Specifically, we established four cell groups, Control group (stably-transfected by empty plasmid), TMED3 group (TMED3 overexpression), Control + LY294002 (stably-transfected by empty plasmid and treated by PI3K inhibitor) and TMED3 + LY294002 (TMED3 overexpression and treated by PI3K inhibitor). As a result, phosphorylation levels of PI3K at Tyrosine 607 and AKT at Serine 473 were considerably restrained following the treatment of PI3K inhibitor in HEC-1-B and Ishikawa cells, as suggested by WB assay in Fig. 4A. Overexpression of TMED3 promoted the cellular ability to proliferate, as showed by CCK8 assay (Fig. 4B), and PI3K inhibitor could significantly reverse the promoting effects resulted by TMED3 upregulation (HEC-1-B cells, P < 0.001; Ishikawa cells, P < 0.001). With regard to cell apoptosis determined by FACS, we found that PI3K inhibitor substantially increased the percentage of apoptotic cells despite overexpression of TMED3 in both cell lines (HEC-1-B cells, P < 0.001; Ishikawa cells, P < 0.001) (Fig. 4C). As a result, we suggested that TMED3 mediated cell phenotype and functioned as a tumor promoter in EC cells via targeting PI3K/AKT signaling pathway.

Fig. 4
figure 4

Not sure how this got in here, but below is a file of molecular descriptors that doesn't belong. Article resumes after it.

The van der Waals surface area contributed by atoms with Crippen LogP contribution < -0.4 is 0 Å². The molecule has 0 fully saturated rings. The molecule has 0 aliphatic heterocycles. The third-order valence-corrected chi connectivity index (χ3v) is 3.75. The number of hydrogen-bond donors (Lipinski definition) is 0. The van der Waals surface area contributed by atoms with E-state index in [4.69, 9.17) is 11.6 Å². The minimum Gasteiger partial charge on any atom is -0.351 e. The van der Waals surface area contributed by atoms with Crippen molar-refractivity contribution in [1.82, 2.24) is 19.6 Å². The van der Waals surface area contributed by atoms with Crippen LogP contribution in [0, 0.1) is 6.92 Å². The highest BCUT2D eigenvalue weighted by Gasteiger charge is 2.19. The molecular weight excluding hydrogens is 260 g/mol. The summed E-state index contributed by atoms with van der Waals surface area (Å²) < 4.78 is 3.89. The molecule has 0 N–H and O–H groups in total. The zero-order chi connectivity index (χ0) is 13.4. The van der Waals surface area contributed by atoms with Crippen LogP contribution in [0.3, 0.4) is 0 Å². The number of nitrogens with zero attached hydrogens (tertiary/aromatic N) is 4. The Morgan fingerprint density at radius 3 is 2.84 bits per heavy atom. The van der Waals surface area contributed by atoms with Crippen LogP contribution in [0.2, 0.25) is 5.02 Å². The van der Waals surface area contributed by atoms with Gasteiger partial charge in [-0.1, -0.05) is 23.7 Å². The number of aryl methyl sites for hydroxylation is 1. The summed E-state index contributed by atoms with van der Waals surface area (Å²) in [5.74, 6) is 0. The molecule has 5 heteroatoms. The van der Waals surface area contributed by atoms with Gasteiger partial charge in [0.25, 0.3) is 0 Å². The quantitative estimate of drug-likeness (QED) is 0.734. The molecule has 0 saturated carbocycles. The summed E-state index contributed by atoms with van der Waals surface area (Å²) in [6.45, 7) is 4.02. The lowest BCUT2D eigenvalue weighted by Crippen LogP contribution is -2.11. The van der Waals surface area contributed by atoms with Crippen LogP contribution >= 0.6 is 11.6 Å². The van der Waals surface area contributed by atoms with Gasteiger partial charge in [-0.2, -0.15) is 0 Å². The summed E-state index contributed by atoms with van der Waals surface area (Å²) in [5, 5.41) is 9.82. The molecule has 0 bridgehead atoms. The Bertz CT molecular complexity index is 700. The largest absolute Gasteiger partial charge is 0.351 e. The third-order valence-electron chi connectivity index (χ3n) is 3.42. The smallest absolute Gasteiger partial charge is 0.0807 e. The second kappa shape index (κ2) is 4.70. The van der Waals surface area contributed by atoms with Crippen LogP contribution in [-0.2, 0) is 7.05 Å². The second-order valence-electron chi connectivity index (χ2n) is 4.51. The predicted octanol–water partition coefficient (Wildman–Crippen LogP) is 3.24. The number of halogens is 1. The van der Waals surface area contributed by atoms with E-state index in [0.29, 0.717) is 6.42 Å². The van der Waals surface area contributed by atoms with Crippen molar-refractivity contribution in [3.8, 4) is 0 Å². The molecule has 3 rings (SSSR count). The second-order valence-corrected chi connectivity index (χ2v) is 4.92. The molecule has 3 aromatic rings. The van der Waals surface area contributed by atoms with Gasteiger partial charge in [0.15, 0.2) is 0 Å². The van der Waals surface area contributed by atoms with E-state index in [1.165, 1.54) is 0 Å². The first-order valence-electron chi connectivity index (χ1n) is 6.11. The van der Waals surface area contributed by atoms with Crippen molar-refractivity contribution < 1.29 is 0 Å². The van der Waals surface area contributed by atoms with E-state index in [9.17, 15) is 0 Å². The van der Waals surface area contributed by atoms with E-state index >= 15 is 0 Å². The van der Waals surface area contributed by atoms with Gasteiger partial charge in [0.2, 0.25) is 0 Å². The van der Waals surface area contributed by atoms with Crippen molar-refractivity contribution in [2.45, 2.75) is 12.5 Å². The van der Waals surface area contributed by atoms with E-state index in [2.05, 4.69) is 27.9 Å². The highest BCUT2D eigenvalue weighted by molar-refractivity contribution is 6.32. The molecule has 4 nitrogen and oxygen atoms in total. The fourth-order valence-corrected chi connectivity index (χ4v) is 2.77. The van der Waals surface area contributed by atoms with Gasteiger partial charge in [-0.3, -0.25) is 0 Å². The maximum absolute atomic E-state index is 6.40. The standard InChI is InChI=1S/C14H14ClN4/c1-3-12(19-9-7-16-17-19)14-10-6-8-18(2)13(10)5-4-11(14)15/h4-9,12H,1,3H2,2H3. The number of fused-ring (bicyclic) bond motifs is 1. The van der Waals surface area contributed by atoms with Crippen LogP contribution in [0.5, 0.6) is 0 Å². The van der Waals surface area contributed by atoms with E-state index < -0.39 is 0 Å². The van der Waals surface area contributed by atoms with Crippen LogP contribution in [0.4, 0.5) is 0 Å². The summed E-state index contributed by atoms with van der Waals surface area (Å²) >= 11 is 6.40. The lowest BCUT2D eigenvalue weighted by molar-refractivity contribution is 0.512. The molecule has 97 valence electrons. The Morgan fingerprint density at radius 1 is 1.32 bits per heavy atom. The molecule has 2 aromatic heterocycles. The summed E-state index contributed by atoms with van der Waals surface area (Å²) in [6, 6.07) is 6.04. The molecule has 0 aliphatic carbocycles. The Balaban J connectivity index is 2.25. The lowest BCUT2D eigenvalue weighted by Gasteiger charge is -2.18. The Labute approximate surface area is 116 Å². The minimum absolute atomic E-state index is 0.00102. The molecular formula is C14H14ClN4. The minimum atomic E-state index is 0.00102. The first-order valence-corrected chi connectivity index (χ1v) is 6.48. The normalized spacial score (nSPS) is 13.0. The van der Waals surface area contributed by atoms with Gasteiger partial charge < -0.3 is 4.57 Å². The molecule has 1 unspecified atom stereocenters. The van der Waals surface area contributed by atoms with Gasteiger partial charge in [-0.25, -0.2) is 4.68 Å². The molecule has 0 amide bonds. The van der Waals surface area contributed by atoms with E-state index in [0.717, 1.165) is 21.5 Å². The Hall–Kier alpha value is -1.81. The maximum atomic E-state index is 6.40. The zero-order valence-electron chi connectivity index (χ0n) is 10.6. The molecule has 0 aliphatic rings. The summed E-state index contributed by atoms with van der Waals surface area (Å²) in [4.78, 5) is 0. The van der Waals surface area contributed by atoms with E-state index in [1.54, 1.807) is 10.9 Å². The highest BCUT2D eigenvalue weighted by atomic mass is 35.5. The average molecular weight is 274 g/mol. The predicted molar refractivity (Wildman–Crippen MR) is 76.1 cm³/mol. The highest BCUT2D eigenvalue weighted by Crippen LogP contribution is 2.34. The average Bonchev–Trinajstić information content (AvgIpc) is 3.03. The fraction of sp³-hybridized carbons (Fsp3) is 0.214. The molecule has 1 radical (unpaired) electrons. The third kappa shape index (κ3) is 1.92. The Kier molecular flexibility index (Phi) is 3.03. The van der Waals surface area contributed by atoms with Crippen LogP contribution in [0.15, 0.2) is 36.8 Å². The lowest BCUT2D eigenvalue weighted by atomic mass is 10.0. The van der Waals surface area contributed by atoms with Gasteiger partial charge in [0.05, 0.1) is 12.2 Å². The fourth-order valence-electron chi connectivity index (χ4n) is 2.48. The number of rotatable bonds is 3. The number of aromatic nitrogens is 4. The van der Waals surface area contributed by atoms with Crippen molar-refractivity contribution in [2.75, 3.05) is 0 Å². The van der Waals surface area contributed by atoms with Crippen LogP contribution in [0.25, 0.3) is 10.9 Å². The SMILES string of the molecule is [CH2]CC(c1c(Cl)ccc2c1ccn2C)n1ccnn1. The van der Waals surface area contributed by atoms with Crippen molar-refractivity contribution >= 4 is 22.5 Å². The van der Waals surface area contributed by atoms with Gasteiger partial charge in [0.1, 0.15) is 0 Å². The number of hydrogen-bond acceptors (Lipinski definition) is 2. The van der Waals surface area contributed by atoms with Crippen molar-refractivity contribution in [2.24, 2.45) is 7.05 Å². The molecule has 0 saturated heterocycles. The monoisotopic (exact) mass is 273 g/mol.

TMED3 mediated EC cell phenotype via PI3K/AKT signaling pathway. A The expression levels of PI3K, p-PI3K, AKT and p-AKT in HEC-1-B and ishikawa cells in each cell group. B The comparisons in cellular ability of proliferation among four cell groups. C The comparisons in percentages of apoptotic cells among four cell groups. *P < 0.05, **P < 0.01, ***P < 0.001

Restrictions on tumor growth in vivo after TMED3 knockdown

To verify the role TMED3 played in vivo, the mice xenograft models were constructed and we found the solid tumors in mice of shCtrl group grew much faster and larger than those in shTMED3 group (P < 0.001) (Fig. 5A). The total bioluminescence intensity in the experimental animals of shTMED3 group were much less than controls, either (P < 0.001) (Fig. 5B). We also found that the solid tumors in shCtrl group were much heavier than those in shTMED3 group after removing them from mice (P < 0.001) (Fig. 5C). Besides, the expression of TMED3 in shTMED3 group was inhibited (Fig. 5D). Lastly, Ki-67 staining revealed that, compared with that in shTMED3 group, removed tumors from shCtrl group exhibited upregulation of Ki-67 (Fig. 5E). These results suggested that TMED3 may be a promoter to EC tumor growth.

Fig. 5
figure 5

TMED3 knockdown limits tumor growth in vivo. A The comparison in tumor volume between mouse models of shCtrl and shTMED3 groups after injected ishikawa cells. B The bioluminescence images of the experimental mice and the comparison in the total bioluminescence intensity of mouse models (shCtrl vs. shTMED3). C The photo of removed solid tumors from experimental mice and the difference in the tumor weight between shCtrl and shTMED3 groups. D Pathological images of the solid tumors after TMED3 staining in shCtrl and shTMED3 groups. E Pathological images of the solid tumors after Ki-67 staining in shCtrl and shTMED3 groups. The scale bar is 50 μm long. ***P < 0.001